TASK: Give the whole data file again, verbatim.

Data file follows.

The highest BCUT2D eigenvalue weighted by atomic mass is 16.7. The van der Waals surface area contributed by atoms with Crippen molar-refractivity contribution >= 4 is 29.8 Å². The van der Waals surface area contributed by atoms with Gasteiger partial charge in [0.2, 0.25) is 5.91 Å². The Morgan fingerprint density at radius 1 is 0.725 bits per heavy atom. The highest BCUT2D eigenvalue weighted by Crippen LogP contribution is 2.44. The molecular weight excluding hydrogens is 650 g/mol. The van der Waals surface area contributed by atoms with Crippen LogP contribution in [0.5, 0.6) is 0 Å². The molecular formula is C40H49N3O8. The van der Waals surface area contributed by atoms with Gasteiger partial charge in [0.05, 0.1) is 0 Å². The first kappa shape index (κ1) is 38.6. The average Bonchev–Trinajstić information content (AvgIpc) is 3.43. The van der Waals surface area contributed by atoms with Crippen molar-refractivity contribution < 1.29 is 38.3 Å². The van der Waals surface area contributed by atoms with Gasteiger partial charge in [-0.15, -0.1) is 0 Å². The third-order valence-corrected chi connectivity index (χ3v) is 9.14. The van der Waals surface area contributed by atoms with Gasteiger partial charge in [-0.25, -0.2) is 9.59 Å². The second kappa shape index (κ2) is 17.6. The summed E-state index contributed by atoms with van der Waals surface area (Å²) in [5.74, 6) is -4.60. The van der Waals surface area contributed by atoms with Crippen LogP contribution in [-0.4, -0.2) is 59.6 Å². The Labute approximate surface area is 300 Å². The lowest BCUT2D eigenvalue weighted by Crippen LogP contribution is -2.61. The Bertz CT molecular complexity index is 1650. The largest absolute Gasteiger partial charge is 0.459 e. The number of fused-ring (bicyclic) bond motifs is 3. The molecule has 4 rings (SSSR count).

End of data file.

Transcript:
The highest BCUT2D eigenvalue weighted by atomic mass is 16.7. The van der Waals surface area contributed by atoms with Crippen molar-refractivity contribution >= 4 is 29.8 Å². The van der Waals surface area contributed by atoms with Gasteiger partial charge in [0.2, 0.25) is 5.91 Å². The Morgan fingerprint density at radius 1 is 0.725 bits per heavy atom. The highest BCUT2D eigenvalue weighted by Crippen LogP contribution is 2.44. The molecular weight excluding hydrogens is 650 g/mol. The van der Waals surface area contributed by atoms with Crippen LogP contribution in [0.5, 0.6) is 0 Å². The molecular formula is C40H49N3O8. The van der Waals surface area contributed by atoms with Gasteiger partial charge in [0.05, 0.1) is 0 Å². The first kappa shape index (κ1) is 38.6. The average Bonchev–Trinajstić information content (AvgIpc) is 3.43. The van der Waals surface area contributed by atoms with Crippen molar-refractivity contribution < 1.29 is 38.3 Å². The van der Waals surface area contributed by atoms with Gasteiger partial charge in [-0.15, -0.1) is 0 Å². The third-order valence-corrected chi connectivity index (χ3v) is 9.14. The van der Waals surface area contributed by atoms with Gasteiger partial charge in [-0.25, -0.2) is 9.59 Å². The second kappa shape index (κ2) is 17.6. The summed E-state index contributed by atoms with van der Waals surface area (Å²) in [5.74, 6) is -4.60. The van der Waals surface area contributed by atoms with Crippen LogP contribution in [-0.4, -0.2) is 59.6 Å². The Labute approximate surface area is 300 Å². The lowest BCUT2D eigenvalue weighted by Crippen LogP contribution is -2.61. The Bertz CT molecular complexity index is 1650. The largest absolute Gasteiger partial charge is 0.459 e. The number of fused-ring (bicyclic) bond motifs is 3. The molecule has 4 rings (SSSR count).